“He was just so blown away by the terrain features, because there’s just multiple features down the run,” said Scott Johnston, Powell’s coach during his five years at SMS. “He was just so blown away by it. He was taken back so far. It was really cool to see the excitement.”
It was a whole new type of mountain, a whole new environment for his skills to grow. But Powell is candid that he wouldn’t be the snowboarder he is if he hadn’t grown up on the slopes of Cataloochee.
“When you don’t have rails and stuff, you still have all this natural terrain that you don’t really see. But if you think enough and use it enough, all this cool stuff comes out,” said Powell. “It definitely shaped me somehow.”
Powell can certainly take a jump, using that air to perform from an arsenal of tricks guaranteed to leave spectators in awe. But his specialty is the more creative kind of riding, the kind that combines terrain with inspiration to produce off-the-cuff moves in unexpected places.
“There’s really no rhythm to my riding, I guess,” said Powell. “I just kind of use everything, so I’m not a traditional jump rider.”
That preference makes Powell’s admittance to the X Games even more exciting, because in addition to serving as an alternate competitor for the rail jam, he’ll be competing in a second-year event that just happens to highlight Powell’s specialty. It’s called the knuckle huck.
“If you take your hand and hold your fingers downward, the landing of the jump is your fingers and the knuckle is your knuckle,” explained Johnston. “So what you’re doing is you’re doing a maneuver off the knuckle, which is not a jump, and people have done stuff off it that’s really impressive.”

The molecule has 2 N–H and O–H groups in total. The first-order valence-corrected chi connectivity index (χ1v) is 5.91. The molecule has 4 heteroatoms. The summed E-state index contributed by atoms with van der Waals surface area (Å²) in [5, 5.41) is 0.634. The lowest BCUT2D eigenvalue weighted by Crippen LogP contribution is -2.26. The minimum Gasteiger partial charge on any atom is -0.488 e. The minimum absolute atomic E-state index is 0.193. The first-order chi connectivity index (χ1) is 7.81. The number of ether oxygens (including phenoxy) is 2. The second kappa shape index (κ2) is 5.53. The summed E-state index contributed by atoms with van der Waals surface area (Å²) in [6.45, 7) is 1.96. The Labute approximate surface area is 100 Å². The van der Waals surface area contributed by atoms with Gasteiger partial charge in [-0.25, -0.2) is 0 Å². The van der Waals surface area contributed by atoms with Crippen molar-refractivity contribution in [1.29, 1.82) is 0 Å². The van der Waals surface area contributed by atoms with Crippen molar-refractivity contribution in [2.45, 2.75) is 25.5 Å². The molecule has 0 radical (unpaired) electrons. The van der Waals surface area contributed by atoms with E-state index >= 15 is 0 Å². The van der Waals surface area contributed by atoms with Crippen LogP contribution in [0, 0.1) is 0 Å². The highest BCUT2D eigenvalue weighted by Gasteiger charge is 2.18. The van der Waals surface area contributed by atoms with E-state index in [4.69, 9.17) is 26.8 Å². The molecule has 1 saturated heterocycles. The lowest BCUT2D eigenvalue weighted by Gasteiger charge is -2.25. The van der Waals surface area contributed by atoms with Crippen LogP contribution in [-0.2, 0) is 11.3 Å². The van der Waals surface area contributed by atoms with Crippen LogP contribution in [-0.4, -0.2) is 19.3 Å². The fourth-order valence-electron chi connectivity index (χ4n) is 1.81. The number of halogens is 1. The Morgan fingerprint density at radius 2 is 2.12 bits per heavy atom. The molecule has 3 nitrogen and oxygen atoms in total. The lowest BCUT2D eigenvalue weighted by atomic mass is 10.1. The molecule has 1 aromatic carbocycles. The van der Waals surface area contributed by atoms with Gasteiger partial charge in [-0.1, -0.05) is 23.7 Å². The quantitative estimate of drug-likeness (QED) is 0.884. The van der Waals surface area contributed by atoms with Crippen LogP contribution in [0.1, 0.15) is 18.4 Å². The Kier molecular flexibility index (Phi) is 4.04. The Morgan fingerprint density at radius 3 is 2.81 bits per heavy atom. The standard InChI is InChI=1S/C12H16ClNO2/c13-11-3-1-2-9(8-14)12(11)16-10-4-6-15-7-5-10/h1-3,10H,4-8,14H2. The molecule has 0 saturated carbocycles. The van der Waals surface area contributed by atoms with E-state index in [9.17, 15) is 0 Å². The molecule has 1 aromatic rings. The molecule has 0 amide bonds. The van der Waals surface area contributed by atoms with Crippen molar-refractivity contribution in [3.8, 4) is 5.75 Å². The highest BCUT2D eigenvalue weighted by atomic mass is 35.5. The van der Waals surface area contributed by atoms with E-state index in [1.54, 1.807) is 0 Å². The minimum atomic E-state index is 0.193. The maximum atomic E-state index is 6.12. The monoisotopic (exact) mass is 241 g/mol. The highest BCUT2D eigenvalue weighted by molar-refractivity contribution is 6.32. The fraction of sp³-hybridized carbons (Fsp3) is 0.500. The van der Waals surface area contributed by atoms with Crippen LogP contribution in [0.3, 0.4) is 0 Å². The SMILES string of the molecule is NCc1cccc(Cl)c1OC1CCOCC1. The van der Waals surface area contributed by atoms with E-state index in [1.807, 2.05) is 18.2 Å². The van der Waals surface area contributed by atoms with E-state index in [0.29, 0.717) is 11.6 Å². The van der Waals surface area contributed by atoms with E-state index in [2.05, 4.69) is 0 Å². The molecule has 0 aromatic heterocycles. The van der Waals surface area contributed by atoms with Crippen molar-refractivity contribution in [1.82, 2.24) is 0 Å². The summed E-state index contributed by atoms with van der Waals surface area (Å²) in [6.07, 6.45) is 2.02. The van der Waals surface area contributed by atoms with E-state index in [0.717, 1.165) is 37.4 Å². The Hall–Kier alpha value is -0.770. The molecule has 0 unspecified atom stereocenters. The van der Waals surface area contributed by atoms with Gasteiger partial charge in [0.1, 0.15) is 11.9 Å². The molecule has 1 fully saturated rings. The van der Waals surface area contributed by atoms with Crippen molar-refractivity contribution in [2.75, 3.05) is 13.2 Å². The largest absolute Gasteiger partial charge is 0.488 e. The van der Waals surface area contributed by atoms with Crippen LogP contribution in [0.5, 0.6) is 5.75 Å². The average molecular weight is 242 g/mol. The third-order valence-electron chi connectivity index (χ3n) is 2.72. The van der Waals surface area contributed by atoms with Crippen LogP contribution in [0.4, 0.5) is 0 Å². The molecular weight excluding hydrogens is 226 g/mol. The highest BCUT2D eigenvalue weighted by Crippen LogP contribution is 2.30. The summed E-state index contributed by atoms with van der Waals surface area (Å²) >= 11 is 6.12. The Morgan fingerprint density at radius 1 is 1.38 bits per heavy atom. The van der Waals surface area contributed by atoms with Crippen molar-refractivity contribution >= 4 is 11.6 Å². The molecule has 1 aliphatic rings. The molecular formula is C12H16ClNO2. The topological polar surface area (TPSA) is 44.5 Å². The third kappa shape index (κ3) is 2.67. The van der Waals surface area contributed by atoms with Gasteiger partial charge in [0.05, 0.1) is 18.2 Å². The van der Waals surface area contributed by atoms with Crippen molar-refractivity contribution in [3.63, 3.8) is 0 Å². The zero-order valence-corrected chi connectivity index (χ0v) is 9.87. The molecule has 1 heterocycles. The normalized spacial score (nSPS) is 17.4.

Powell snowboards during the March 2019 Red Bull Slide In Tour at Loon Mountain Resort in Lincoln, New Hampshire.
What’s now called the knuckle huck used to be just athletes playing around, using that knuckle to turn a trick or two after coming up short on the jump. But it’s gaining increasing recognition as an event all its own.
“Just people on social media videoing people doing knuckle tricks, that’s kind of how it got traction, and Zeb being Zeb was doing things people could never do off a normal jump, and he’s doing it off a knuckle,” said Johnston.
“He’s a fan favorite, or definitely a rider’s favorite,” Powers added. “You never know what he’s actually going to do. Even being his coach for a number of years, you work with him on something and he does something else in the air and wows the crowd.”